Tuesday, April 27, 2010

Next Chapter of the Figes Affair

Last Tuesday, I told the story here about Dr. Rachel Polonsky's suspicions that the brutal review of her latest book on Amazon.com had come from a colleague at Birkbeck College, London: Professor Orlando Figes. Polonsky investigated numerous nasty reviews by "Historian" of other writers and came to the conclusion that the well-regarded Figes was anonymously sabotaging his competition.

When Polonsky's theory was made public by another academic, Oxford University's Robert Service, Professor Figes first denied the accusations and then threatened legal action. When his attorney came forward on April 16th to announce that the identity of the real culprit was Figes' wife, barrister Stephanie Palmer, the academic world was stunned. And more than a few historians were also disbelieving.

Yesterday my friend and fellow writer Kaz Augustin alerted me to the next chapter of this sordid little saga.

The announcement by David Price, Figes' attorney, that the writer's wife was responsible for the poison pen reviews did not stop the controversy. The London Times had two articles on the subject the following Wednesday. Both focussed on Figes' effort through his attorney to silence the story. Price had contacted both the Times and Professor Service to threaten legal action in which Figes would demand damages. The first was here in the entertainment section:
It has unfortunately been the case for many years that Figes’s standing as a historian is matched by a reputation for rushing to law when feeling under attack. Readers might recall a previous quarrel with Polonsky, which began in the TLS ... and ended in legal proceedings. Now, David Price, Figes’s lawyer, was threatening to sue anyone who connected him to Historian’s reviews.
The second article appeared here in the TLS [Times Literary Supplement] and was written by Sir Peter Stothard, its editor:
Professor Figes's lawyer not only attempted to gain silence and his costs from newspapers ... He attempted on behalf of his client to suppress the wholly legitimate questions of one of that client's more distinguished colleagues and, still worse, to point out the financial risk of libel damage that this colleague risked by refusing to comply with his demands.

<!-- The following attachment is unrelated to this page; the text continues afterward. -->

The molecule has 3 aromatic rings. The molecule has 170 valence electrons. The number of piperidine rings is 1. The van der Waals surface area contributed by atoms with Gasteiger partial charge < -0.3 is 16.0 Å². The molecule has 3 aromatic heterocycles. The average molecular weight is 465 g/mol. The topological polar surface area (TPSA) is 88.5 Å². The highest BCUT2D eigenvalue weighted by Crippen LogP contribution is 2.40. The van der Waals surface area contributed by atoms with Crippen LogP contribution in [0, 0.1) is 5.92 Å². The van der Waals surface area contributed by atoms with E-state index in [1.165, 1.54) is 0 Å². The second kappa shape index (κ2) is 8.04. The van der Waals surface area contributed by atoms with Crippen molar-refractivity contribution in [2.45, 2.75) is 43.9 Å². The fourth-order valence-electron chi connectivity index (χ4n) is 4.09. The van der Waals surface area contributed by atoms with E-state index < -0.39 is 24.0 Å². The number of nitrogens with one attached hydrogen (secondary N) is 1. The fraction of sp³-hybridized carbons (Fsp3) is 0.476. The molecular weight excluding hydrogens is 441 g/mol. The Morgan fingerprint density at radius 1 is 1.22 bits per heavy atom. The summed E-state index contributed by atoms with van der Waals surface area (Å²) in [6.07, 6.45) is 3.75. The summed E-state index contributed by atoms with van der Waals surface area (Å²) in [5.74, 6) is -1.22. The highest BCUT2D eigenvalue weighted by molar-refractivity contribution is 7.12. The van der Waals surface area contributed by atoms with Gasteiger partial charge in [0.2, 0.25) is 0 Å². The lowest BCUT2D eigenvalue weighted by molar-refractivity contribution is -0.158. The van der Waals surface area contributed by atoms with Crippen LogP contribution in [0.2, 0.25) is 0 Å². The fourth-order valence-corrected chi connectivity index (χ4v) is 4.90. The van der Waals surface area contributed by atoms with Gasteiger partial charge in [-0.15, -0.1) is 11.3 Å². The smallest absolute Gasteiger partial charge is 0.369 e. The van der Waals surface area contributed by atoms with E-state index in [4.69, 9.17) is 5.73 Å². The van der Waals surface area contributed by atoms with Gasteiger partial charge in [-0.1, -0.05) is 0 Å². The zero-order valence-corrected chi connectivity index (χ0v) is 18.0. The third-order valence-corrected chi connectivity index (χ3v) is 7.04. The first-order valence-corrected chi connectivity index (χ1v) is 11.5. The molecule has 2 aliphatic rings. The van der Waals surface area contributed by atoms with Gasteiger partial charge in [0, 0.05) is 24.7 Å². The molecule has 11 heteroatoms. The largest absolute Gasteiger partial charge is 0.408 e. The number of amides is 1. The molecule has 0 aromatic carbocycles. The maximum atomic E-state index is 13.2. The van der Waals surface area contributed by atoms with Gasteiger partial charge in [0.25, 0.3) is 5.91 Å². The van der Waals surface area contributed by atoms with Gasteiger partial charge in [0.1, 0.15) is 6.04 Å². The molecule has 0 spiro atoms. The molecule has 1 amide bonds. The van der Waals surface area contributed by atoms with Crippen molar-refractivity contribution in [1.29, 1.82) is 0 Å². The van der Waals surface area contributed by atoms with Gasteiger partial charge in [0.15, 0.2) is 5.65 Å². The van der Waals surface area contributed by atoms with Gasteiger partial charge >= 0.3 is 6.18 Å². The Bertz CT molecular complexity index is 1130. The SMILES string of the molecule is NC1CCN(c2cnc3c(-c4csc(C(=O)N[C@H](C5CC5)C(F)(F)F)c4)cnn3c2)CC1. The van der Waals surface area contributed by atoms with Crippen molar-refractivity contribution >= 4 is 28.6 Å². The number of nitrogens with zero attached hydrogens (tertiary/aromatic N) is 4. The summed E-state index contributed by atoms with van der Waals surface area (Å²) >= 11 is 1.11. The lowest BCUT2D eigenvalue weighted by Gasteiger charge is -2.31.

Two days later, Figes finally acknowledged he was responsible for the savage online reviews. The Guardian reported here:
He described a state of panic when he first saw the email sent by Service, which made him instruct his lawyer "without thinking this through rationally.

"This escalated the situation," he said, "and brought more pressure on myself by prompting a legal response. My wife loyally tried to save me and protect our family at a moment of intense stress when she was worried about my health. I owe her an unreserved apology."
The Huffington Post quoted Figes here:
"I am ashamed of my behavior, and don't entirely understand why I acted as I did," he said. "It was stupid – some of the reviews I now see were small-minded and ungenerous but they were not intended to harm. This crisis has exposed some health problems, though I offer that more as explanation than excuse. I need some time now to reflect on what I have done and the consequences of my actions with medical help."
The last time I looked, medicine had not yet found a way to transplant a conscience.

1 comment:

Bernita said...

"The last time I looked, medicine had not yet found a way to transplant a conscience."

Well said!